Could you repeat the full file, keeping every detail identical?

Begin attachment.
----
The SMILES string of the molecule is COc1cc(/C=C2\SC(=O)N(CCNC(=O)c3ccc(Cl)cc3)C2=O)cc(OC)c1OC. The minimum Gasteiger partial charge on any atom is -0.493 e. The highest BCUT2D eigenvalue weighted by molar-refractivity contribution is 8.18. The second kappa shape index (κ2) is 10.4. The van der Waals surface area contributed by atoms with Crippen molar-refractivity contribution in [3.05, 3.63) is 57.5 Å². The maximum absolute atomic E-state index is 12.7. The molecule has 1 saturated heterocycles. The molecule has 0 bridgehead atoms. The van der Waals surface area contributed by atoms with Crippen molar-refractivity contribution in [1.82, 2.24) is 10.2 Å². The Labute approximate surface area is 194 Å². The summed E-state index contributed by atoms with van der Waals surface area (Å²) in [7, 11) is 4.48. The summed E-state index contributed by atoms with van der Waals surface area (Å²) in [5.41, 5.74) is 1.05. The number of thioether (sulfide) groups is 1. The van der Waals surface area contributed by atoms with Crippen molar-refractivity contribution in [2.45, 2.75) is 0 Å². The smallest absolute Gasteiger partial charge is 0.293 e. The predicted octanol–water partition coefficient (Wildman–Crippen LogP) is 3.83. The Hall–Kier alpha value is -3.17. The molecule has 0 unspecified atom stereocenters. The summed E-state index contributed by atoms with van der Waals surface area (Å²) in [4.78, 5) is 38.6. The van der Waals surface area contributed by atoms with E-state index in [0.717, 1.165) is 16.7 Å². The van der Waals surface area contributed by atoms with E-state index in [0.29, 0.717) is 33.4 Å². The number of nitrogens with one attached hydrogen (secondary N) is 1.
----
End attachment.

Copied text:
The SMILES string of the molecule is COc1cc(/C=C2\SC(=O)N(CCNC(=O)c3ccc(Cl)cc3)C2=O)cc(OC)c1OC. The minimum Gasteiger partial charge on any atom is -0.493 e. The highest BCUT2D eigenvalue weighted by molar-refractivity contribution is 8.18. The second kappa shape index (κ2) is 10.4. The van der Waals surface area contributed by atoms with Crippen molar-refractivity contribution in [3.05, 3.63) is 57.5 Å². The maximum absolute atomic E-state index is 12.7. The molecule has 1 saturated heterocycles. The molecule has 0 bridgehead atoms. The van der Waals surface area contributed by atoms with Crippen molar-refractivity contribution in [1.82, 2.24) is 10.2 Å². The Labute approximate surface area is 194 Å². The summed E-state index contributed by atoms with van der Waals surface area (Å²) in [7, 11) is 4.48. The summed E-state index contributed by atoms with van der Waals surface area (Å²) in [5.41, 5.74) is 1.05. The number of thioether (sulfide) groups is 1. The van der Waals surface area contributed by atoms with Crippen molar-refractivity contribution in [2.45, 2.75) is 0 Å². The smallest absolute Gasteiger partial charge is 0.293 e. The predicted octanol–water partition coefficient (Wildman–Crippen LogP) is 3.83. The Hall–Kier alpha value is -3.17. The molecule has 0 unspecified atom stereocenters. The summed E-state index contributed by atoms with van der Waals surface area (Å²) in [4.78, 5) is 38.6. The van der Waals surface area contributed by atoms with E-state index in [0.717, 1.165) is 16.7 Å². The van der Waals surface area contributed by atoms with E-state index in [0.29, 0.717) is 33.4 Å². The number of nitrogens with one attached hydrogen (secondary N) is 1.